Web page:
That’s right. We are not all the same. Shocking, isn’t it?
So, what do we do about this fundamental inequality inherent in any population? Well, we use it to the advantage of our clients, of course. One of the best ways of doing so is finding people who are more influential than others and encouraging them to be part of a word-of-mouth marketing campaign. In fact, word-of-mouth marketing, at bottom, is really no more than identifying the most influential people in your population and convincing them to say complimentary things about your client.
So, who are these influential people who matter more than others? About a decade ago the Roper research organization set out to answer this question in a very precise way. Before we get to their precise answers, let’s look at their general findings, which are that influential people…
- Have an activist approach to life. That is, they don’t just watch things happen or let things happen to them – the make things happen in the community, the workplace, even their leisure time.
- Have a broad network of connections. Influentials don’t necessarily have many more close friends than the average person, but they do have considerably more acquaintances – and these “weak connections” are actually more helpful to word-of-mouth than strong ones, because they are better, quicker pipelines for spreading information. They also know people in lots of different networks, rather than a lot of people in one network. Most Influentials are connected to seven different groups, versus only three for the typical executive or professional.
- Have restless minds. They are easily bored. They love learning and solving problems.
Sound like anybody you know? According to Roper, the chances are that 1 in 10 of the people you know are “Influentials.” And they matter a lot more than the other 9, at least, they do if your job is to convince the other 9 to do something, like buy a product or vote for a candidate.
Now, as to specifics, Roper’s research says that an Influential is someone who has done at least three of the activities on the list below in the past year.
- Attended a public meeting. (75% of Influentials have done this in the past year, which is +58 percentage points from the national average)
- Wrote or called a politician at the state, local or national level. (68%, +56)
- Served on a committee of a local organization. (50%, +43)
- Were officers in a club or organization. (48%, +41)
- Attended a political rally, speech or organized protest. (45%, +38)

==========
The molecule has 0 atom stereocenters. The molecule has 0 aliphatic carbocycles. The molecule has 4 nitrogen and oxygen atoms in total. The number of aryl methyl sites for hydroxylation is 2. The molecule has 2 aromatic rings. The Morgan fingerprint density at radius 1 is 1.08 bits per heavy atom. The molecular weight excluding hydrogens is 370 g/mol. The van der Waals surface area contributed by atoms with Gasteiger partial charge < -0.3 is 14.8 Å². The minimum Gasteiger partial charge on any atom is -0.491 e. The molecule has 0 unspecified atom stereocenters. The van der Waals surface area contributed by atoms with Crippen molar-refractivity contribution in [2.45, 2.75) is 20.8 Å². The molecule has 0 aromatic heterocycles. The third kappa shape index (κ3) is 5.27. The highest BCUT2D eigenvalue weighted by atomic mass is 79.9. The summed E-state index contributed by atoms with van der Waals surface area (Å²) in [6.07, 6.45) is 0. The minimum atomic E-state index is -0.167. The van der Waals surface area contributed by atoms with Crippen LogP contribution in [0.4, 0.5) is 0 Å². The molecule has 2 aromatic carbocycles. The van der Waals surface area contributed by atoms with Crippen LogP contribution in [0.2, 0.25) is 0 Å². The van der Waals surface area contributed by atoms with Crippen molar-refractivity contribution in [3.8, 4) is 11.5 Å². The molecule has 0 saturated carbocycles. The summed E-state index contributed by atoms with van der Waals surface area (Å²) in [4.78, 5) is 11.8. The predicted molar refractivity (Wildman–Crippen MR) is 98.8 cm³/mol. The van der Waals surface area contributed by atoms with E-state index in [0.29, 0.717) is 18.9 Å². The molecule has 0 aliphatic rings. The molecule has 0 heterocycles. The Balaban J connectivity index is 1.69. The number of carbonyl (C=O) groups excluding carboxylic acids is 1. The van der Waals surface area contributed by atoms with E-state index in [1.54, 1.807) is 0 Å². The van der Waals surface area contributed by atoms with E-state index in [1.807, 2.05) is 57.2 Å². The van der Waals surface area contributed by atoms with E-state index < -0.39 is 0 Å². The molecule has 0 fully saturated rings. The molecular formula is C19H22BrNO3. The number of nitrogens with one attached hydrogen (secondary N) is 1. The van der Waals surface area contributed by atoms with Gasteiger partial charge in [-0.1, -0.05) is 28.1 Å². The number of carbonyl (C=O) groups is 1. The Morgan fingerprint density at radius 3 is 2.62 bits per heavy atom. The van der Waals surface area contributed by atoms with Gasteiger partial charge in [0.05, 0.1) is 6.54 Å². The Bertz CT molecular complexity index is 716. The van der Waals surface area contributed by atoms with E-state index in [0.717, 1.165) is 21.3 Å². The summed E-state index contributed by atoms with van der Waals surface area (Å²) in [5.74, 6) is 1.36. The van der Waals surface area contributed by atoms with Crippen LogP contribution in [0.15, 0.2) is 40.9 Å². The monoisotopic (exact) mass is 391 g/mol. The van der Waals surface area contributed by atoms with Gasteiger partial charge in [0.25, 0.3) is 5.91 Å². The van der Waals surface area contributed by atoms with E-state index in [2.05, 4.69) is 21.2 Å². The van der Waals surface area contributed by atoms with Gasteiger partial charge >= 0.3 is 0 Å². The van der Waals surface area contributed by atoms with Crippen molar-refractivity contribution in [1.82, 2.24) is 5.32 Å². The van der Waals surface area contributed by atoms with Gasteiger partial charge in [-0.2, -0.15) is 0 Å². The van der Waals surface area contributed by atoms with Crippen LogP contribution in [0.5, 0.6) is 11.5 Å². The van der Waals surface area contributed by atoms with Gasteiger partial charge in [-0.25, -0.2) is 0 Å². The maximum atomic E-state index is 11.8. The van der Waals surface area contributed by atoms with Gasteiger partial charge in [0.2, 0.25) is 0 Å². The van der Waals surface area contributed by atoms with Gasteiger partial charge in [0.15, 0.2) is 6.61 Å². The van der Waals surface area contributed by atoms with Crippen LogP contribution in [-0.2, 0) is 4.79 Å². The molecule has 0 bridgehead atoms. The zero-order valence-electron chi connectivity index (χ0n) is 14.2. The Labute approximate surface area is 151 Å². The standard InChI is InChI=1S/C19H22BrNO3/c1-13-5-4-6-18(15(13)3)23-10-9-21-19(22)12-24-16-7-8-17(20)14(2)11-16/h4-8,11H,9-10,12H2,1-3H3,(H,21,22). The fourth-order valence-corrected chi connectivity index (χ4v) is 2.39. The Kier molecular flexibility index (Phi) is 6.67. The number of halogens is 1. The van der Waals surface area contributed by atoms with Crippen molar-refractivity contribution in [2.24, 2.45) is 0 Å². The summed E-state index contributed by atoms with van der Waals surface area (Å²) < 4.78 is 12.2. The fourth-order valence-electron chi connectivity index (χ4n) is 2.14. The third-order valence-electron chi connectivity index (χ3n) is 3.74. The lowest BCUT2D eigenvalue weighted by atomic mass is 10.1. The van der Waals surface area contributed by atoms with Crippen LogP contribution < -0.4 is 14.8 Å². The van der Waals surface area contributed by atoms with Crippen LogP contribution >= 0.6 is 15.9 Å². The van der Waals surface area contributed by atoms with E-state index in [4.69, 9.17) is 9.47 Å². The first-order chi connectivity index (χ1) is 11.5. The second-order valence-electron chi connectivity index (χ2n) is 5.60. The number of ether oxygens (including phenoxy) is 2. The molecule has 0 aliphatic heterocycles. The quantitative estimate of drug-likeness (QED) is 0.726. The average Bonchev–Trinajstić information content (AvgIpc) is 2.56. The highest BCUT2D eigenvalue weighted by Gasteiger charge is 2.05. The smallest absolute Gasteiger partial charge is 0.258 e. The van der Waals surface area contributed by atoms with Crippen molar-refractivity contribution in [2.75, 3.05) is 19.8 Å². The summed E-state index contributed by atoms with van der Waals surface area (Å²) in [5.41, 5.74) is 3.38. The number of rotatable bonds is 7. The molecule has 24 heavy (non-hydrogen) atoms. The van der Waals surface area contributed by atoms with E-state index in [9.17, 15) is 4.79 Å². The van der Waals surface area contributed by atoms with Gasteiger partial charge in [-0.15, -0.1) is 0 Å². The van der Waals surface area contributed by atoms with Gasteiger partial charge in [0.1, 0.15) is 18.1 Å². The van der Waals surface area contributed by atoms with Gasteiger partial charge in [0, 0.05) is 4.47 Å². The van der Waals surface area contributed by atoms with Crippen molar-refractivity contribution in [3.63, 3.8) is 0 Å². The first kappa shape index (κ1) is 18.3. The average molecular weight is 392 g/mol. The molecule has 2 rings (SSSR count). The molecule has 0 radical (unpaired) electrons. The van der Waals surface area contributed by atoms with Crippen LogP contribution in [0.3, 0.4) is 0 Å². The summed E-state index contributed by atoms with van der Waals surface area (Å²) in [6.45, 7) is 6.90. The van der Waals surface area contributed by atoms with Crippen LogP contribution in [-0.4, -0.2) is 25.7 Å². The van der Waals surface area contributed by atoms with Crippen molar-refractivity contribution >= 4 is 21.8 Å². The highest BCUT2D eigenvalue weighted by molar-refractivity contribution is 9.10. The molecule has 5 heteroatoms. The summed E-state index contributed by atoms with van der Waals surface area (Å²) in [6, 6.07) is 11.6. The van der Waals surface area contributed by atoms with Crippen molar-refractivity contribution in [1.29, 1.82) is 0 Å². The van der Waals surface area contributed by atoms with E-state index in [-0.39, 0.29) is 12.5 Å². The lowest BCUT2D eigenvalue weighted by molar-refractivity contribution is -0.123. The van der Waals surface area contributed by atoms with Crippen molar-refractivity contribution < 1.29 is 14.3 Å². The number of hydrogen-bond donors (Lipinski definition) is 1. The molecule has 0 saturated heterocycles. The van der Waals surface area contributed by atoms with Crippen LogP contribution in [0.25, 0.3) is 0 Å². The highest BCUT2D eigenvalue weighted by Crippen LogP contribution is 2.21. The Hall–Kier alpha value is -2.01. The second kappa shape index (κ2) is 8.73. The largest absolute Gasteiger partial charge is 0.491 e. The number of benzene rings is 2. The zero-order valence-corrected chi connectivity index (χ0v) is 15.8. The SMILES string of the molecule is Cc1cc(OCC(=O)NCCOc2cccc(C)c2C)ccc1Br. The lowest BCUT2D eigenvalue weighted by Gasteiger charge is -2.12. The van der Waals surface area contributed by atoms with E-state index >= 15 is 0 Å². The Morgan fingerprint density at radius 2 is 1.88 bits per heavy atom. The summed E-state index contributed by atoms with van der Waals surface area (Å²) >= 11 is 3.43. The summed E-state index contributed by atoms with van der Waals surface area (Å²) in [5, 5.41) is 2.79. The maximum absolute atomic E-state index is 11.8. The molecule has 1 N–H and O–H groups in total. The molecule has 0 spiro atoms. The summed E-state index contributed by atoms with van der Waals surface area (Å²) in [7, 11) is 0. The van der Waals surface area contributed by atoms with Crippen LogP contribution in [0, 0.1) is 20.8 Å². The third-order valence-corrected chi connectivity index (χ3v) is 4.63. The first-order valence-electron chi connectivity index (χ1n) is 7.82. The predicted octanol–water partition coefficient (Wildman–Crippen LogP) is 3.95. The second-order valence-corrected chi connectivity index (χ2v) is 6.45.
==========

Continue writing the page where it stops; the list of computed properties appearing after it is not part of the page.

- Wrote a letter to the editor or called a live broadcast to express their opinions. (40%, +34)
- Were active members of a group trying to influence public policy or government. (35%, +30)
- Made a speech. (31%, +27)
- Worked for a political party. (25%, +22)
- Wrote an article for a magazine or newspaper. (21%, +18)
- Held or ran for office. (6%, +5)
Now, all of these activities have to do with social or political activities. Aren’t there influential people who aren’t into this kind of stuff? According to Roper, no. But that’s not all Influentials care about. Roper found that “Influentials stood out from the mainstream not only for being forward-thinking on social and political issues: they were forward-thinking, brought an activist approach, were engaged in ideas, were attuned to new developments and exercised influence virtually across the board.” (This quote and all stats in this blog are from The Influentials by Ed Keller and Jon Berry, who were CEO and vice president, respectively of RoperASW, the organization that conducted all of this research.)
More fun facts about Influentials:
- They volunteer at about double the rate of the average Joe, and triple the rate of people in higher income households. This latter fact is key: Marketers have traditionally believed that executives, professionals and other high earners were where most influentials were found. Nope. Although Influentials tend to earn more than others, because they work harder and enjoy their work, income alone is not a determinant.
- They are fulfilled by their work. About 75% of Influentials say they consider their work a career, compared to only 56% of workers overall. They are also 22% more likely to bring work home. And money plays a relatively small role. To 70% of Influentials, the “good life” means having an interesting job, which 17 points above the percentage of average Americans who say the same thing. And having a lot of money is important to only 46% of Influentials, which is 11 points below the percentage of what most people say.
- Even their leisure time is active. They are much less likely to use their leisure time for passive pursuits, like watching sports on TV, or watching TV in general. What they most like to do on their time off is read books – 49% of them do this, versus only 27% of the general public. They are also much more likely than most people to do volunteer work on their time off, or travel, or exercise, or play sports, or spend time on hobbies – basically, anything but vegging out in front of the TV.
So, let’s say you identify a group of people who are obviously influential. What do you do with them? Two things:
- Listen. Create an advisory board of influentials and solicit their opinion on your product or service.
- Reveal information to them before anyone else. When you come out with a new product or service, show it to your advisory board of influentials first.
Do these two things and your Influentials will burn up the grapevine with your news.